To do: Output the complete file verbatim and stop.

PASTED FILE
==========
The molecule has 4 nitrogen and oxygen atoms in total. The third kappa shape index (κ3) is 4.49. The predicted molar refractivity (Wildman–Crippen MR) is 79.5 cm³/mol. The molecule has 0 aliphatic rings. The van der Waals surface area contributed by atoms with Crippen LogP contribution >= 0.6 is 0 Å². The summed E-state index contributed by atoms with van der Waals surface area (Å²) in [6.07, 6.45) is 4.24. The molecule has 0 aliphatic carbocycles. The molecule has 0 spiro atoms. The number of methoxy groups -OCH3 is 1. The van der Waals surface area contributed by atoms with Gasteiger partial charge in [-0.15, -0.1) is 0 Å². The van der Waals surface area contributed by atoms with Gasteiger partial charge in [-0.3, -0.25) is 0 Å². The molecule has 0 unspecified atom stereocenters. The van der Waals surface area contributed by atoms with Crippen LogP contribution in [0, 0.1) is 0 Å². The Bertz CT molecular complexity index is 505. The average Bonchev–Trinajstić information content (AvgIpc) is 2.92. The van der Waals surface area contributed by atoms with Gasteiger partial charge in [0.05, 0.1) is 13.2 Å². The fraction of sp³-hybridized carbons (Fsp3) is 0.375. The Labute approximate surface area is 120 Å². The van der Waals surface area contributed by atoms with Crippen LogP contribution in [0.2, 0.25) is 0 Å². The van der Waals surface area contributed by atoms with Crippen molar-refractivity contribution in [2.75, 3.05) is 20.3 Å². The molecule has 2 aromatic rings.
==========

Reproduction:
The molecule has 4 nitrogen and oxygen atoms in total. The third kappa shape index (κ3) is 4.49. The predicted molar refractivity (Wildman–Crippen MR) is 79.5 cm³/mol. The molecule has 0 aliphatic rings. The van der Waals surface area contributed by atoms with Crippen LogP contribution >= 0.6 is 0 Å². The summed E-state index contributed by atoms with van der Waals surface area (Å²) in [6.07, 6.45) is 4.24. The molecule has 0 aliphatic carbocycles. The molecule has 0 spiro atoms. The number of methoxy groups -OCH3 is 1. The van der Waals surface area contributed by atoms with Gasteiger partial charge in [-0.15, -0.1) is 0 Å². The van der Waals surface area contributed by atoms with Gasteiger partial charge in [-0.3, -0.25) is 0 Å². The molecule has 0 unspecified atom stereocenters. The van der Waals surface area contributed by atoms with Crippen LogP contribution in [0, 0.1) is 0 Å². The Bertz CT molecular complexity index is 505. The average Bonchev–Trinajstić information content (AvgIpc) is 2.92. The van der Waals surface area contributed by atoms with Gasteiger partial charge in [0.05, 0.1) is 13.2 Å². The fraction of sp³-hybridized carbons (Fsp3) is 0.375. The Labute approximate surface area is 120 Å². The van der Waals surface area contributed by atoms with Crippen LogP contribution in [0.2, 0.25) is 0 Å². The van der Waals surface area contributed by atoms with Crippen molar-refractivity contribution in [2.75, 3.05) is 20.3 Å². The molecule has 2 aromatic rings.